The second translation stage from the bottom in the 6-DOF displacement assembly controls x-axis displacement (aligned with the patient's spine). The x-axis translation stage control knob is turned four full rotations (corresponding to −2.54 mm), and the absolute position change is calculated from the resulting motion of the centroid camera coordinates. Results are: the displacement determined by the unfolding algorithm is −2.56 mm in x, less than 0.1 mm in y and z, and less than 0.1° in roll, pitch and yaw. The target displacement by dx=−2.54 mm, with zoom on lower right display section of GUI showed calculated dx=−2.56 mm, dy=0.08 mm, dz=0.02 mm, dφ=0.05°, dθ=−0.03°, and dψ=−0.01°.

Y-Axis Translation

The bottom translation stage in the 6-DOF displacement assembly controls y-axis displacement (patient's left-to-right). The y-axis translation stage control knob is turned four full rotations (corresponding to −2.54 mm), and the absolute position change is calculated from the resulting motion of the centroid camera coordinates. This resulted in a target displacement by dy=−2.54 mm, with zoom on lower right display section of GUI showing dx=0.00 mm, dy=−2.47 mm, dz=−0.01 mm, dφ=0.64°, dθ=−0.04°, and dψ=−0.03°.

Z-Axis Translation

The top translation stage in the 6-DOF displacement assembly controls z-axis displacement (patient's down to up, with the patient lying on his back). The z-axis translation stage control knob is turned four full rotations (corresponding to −2.54 cm), and the absolute position change is calculated from the resulting motion of the centroid camera coordinates. The displacement determined by the unfolding algorithm was −2.54 mm in z, less than 0.1 mm in x and y, and less than 0.1° in roll, pitch and yaw. The results were a target displacement by dz=−2.54 mm, with zoom on lower right display section of GUI showing dx=0.01 mm, dy=−0.01 mm, dz=−2.59 mm, dφ=−0.02°, dθ=−0.06° and dψ=0.01°.

Yaw Rotation

The bottom rotation stage in the 6-DOF displacement assembly controls yaw rotation (patient's left shoulder-to-right shoulder lean direction). The yaw rotation stage control knob is turned by +4° degrees (heading 315° to heading 311° on stage, corresponds to movement toward right shoulder), and the absolute position change is calculated from the resulting motion of the centroid camera coordinates. The displacement determined by the unfolding algorithm is less than 0.1 mm in dx, dy and dz, 0.1° in roll and less than 0.1° in pitch, and 3.94° in yaw. The results were a target rotation by dψ=+4.00°, with zoom on lower right display section of GUI showing dx=0.07 mm, dy=−0.05 mm, dz=0.02 mm, dφ=0.10°, dθ=−0.01°, and dψ=3.94°.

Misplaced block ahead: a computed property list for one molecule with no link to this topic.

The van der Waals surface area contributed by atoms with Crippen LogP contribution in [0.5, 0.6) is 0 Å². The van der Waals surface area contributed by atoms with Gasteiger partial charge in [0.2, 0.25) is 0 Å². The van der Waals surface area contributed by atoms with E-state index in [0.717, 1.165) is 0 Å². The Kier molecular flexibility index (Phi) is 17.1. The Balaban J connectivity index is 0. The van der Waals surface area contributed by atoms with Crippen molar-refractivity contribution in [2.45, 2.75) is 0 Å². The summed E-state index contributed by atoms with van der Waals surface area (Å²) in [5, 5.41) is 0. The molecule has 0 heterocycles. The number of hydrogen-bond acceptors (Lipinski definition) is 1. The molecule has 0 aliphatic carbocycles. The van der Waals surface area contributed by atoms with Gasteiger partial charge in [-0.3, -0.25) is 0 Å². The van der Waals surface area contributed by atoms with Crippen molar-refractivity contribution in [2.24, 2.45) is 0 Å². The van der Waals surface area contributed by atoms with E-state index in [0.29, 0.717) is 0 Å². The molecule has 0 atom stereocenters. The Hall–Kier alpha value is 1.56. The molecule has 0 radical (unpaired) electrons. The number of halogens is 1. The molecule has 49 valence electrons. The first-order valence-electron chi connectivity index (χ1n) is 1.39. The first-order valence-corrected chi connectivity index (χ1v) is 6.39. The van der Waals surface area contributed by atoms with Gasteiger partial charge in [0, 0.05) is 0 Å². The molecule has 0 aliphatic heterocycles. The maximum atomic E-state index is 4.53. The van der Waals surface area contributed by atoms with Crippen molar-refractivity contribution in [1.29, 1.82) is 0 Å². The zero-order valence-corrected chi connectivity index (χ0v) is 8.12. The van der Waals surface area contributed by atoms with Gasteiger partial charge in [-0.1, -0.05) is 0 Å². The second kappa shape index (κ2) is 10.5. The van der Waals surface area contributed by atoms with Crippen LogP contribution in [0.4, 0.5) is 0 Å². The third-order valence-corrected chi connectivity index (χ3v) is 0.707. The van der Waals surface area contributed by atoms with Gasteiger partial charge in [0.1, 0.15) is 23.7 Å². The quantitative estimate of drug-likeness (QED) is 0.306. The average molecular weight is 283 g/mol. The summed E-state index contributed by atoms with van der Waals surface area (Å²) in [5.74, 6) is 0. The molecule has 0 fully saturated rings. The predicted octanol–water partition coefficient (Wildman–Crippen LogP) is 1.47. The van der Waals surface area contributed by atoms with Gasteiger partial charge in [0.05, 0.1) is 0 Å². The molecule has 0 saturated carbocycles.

Roll Rotation

The middle rotation stage in the 6-DOF displacement assembly controls roll rotation (patient's right shoulder-to-left shoulder “head shaking” direction). The roll goniometer control knob is turned by +5° degrees, and the absolute position change is calculated from the resulting motion of the centroid camera coordinates. The displacement determined by the unfolding algorithm is less than 0.1 mm in dx, and dz, 1.78 mm in dy, 4.97° in roll and less than 0.1° in pitch and yaw. Displacement in y is expected due to the fact that the center of rotation for the Thorlabs GNL18 goniometer stage is 44.5 mm above the mount surface, while the target is only 22 mm above the stage. For the resulting −20.5 mm lever arm, the y-displacement due to a 5° roll rotation is −(−20.5 mm)*sin(5°)=+1.79 mm, in good agreement with the measured data.

The results were a target rotation by dφ=+5.00°, with zoom on lower right display section of GUI showing dx=0.07 mm, dy=1.78 mm, dz=−0.01 mm, dφ=4.97°, dθ=−0.03°, and dψ=0.08°.

Pitch Rotation

The top rotation stage in the 6-DOF displacement assembly controls pitch rotation (patient's “nodding” direction). The pitch goniometer control knob is turned by +5° degrees, and the absolute position change is calculated from the resulting motion of the centroid camera coordinates. The calculated pitch is 4.95°, with less than 0.1° in yaw. The center of rotation for the Thorlabs GNL10 goniometer stage is 25.4 mm above the mount surface, while the target is only 6.4 mm above the stage. For the resulting −19 mm lever arm, the x-displacement due to a 5° rotation is −19 mm*sin(5°)=−1.66 mm, the y-displacement is 0.00 mm, and the z-displacement is −19 mm*[1-cos(5°)]=0.07 mm. These displacements are all within 0.1 mm of measured data.

The results were a target pitch rotation by dθ=+5.00°, with zoom on lower right display section of GUI showing dx=−1.63 mm, dy=0.09 mm, dz=0.17 mm, dφ=0.21°, dθ=4.95°, and dψ=−0.07°.

Variations

Specific embodiments have been described in detail above with emphasis on medical application and in particular MRI examination of a patient's head. However, the teachings of the present invention can be utilized for other MRI examinations of other body parts where movements of up to six degrees of freedom are possible. In addition medical procedures involving imaging devices other than MRI equipment (e.g., CT, PET, ultrasound, plain radiography, and others) may benefit from the teaching of the present invention. The teachings of the present invention may be useful in many non-medical applications where tracking of a target having several degrees of freedom are possible. Some of these applications could be military applications. Furthermore, while particular algorithms are disclosed, variations, combinations, and subcombinations are also possible.

Computing System